These numbers have significant implications for both discipleship and evangelism. While I have focused primarily on those leaving, it works both way. Those coming to faith make the decision when they are young as well. Let us look at the discipleship aspect first.

A friend of mine, Mitch, became a Youth Pastor of an Evangelical Presbyterian church a number of years ago. While the Church was of quite a decent size (about 300 attendance), they had no youth group, and almost no youth attending. I believe Mitch was hired as the church’s first ever Youth Pastor because the church knew that they had potentially lost one complement of youth, and were afraid of losing those who were approaching that age as well. As hard as Mitch tried, he could not get those youth who had left to come back, even though their parents will still attending the church. So instead he focused his energies on the kids in Sunday School and Junior High. By building into those kids lives, they had gone through significant discipleship well before they hit high school, and Mitch had the joy of working with them all the way through high school. Even after Mitch moved on to another church in a distant community as a senior pastor, he was invited back to participate in their weddings. It was wonderful to see those teens move into adulthood, still actively engaged in the church.

My point is that if we are not serious and intentional about engaging our young people before they hit their teens, then we may have left it too late.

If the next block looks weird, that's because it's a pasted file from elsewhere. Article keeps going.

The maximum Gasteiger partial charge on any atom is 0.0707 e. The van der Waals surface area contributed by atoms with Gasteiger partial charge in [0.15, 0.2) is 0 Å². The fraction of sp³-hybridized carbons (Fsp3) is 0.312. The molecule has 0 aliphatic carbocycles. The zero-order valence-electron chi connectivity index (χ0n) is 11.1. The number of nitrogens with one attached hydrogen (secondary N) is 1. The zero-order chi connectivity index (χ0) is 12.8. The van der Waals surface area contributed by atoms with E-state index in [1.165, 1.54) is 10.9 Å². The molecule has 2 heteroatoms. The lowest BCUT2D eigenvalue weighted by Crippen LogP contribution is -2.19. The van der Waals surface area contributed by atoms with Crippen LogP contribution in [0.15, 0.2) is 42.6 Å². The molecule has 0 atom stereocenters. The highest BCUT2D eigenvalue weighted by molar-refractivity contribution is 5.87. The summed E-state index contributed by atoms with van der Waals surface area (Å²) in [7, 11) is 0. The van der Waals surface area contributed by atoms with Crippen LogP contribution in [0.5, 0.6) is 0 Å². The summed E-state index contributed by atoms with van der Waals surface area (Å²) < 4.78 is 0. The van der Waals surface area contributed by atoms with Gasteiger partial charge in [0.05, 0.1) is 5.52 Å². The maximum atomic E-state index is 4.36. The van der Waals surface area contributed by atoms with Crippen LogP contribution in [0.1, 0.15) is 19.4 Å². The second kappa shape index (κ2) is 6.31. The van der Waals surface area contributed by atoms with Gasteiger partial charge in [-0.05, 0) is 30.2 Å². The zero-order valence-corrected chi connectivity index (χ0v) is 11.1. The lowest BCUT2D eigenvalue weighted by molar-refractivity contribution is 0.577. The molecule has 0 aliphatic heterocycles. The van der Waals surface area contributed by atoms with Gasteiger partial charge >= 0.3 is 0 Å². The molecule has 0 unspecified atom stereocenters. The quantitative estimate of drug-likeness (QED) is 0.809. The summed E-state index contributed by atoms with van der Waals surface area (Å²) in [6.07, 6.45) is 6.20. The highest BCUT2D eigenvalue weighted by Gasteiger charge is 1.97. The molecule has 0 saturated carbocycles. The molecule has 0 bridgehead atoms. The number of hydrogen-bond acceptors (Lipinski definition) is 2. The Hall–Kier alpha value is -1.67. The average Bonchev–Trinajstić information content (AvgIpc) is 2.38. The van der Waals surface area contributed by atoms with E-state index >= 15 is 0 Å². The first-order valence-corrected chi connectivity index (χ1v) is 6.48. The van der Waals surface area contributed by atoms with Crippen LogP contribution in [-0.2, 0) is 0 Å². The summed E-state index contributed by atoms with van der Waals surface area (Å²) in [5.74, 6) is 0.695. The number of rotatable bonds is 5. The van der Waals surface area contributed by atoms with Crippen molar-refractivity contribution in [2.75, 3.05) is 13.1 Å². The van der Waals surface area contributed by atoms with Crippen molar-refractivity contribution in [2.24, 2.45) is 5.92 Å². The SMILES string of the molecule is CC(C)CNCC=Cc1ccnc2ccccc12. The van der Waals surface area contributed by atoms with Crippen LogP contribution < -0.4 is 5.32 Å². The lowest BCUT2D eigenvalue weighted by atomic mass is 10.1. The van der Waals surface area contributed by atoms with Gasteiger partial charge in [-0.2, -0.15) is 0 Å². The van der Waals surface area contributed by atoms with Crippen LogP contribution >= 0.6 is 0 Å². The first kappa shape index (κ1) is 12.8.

After the teenage years comes young adulthood, and College and/or University have often been fingered as being culprits in the move away from the faith in young adults. Steven James Henderson in his 2003 study entitled “The Impact of Student Religion and College Affiliation on Student Religiosity” writes:

Railsback’s 1994 study of “born-again” Christian students… found that the vast majority of Christian students attend non-Christian colleges. As previously mentioned, of the group that attended public universities, approximately 52% either no longer called themselves “born again” or had not attended any religious services or meetings in over a year by the end of their college experience.

However it has been shown that those who do not attend College fall away from the faith in ever greater percentages than those who do attend. Regnerus and Uecker write:

The assumption that the religious involvement of young people diminishes when they attend college is of course true: 64 percent of those currently enrolled in a traditional four-year institution have curbed their attendance habits. Yet, 76 percent of those who never enrolled in college report a decline in religious service attendance.

So what do we do?

In Henderson’s more readable summary article, he points out that:

Students who attend institutions that are members of the Council for Christian College and Universities (CCCU) showed significant positive differences on almost all individual measures of religious commitment as well as an overall increase in that commitment compared to those who attended non-member institutions.